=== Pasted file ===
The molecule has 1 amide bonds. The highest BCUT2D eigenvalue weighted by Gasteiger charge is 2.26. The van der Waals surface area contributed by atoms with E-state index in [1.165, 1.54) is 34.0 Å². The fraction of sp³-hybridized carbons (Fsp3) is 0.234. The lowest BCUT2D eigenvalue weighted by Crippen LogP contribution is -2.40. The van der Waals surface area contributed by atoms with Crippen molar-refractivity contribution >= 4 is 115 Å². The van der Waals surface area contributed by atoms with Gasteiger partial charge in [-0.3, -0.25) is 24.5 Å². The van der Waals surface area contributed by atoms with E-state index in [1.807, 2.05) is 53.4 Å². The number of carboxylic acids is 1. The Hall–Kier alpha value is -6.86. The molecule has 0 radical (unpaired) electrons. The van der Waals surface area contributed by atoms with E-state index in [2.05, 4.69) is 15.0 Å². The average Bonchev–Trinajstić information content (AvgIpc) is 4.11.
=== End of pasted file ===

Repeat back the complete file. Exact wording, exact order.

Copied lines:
The molecule has 1 amide bonds. The highest BCUT2D eigenvalue weighted by Gasteiger charge is 2.26. The van der Waals surface area contributed by atoms with E-state index in [1.165, 1.54) is 34.0 Å². The fraction of sp³-hybridized carbons (Fsp3) is 0.234. The lowest BCUT2D eigenvalue weighted by Crippen LogP contribution is -2.40. The van der Waals surface area contributed by atoms with Crippen molar-refractivity contribution >= 4 is 115 Å². The van der Waals surface area contributed by atoms with Gasteiger partial charge in [-0.3, -0.25) is 24.5 Å². The van der Waals surface area contributed by atoms with E-state index in [1.807, 2.05) is 53.4 Å². The number of carboxylic acids is 1. The Hall–Kier alpha value is -6.86. The molecule has 0 radical (unpaired) electrons. The van der Waals surface area contributed by atoms with E-state index in [2.05, 4.69) is 15.0 Å². The average Bonchev–Trinajstić information content (AvgIpc) is 4.11.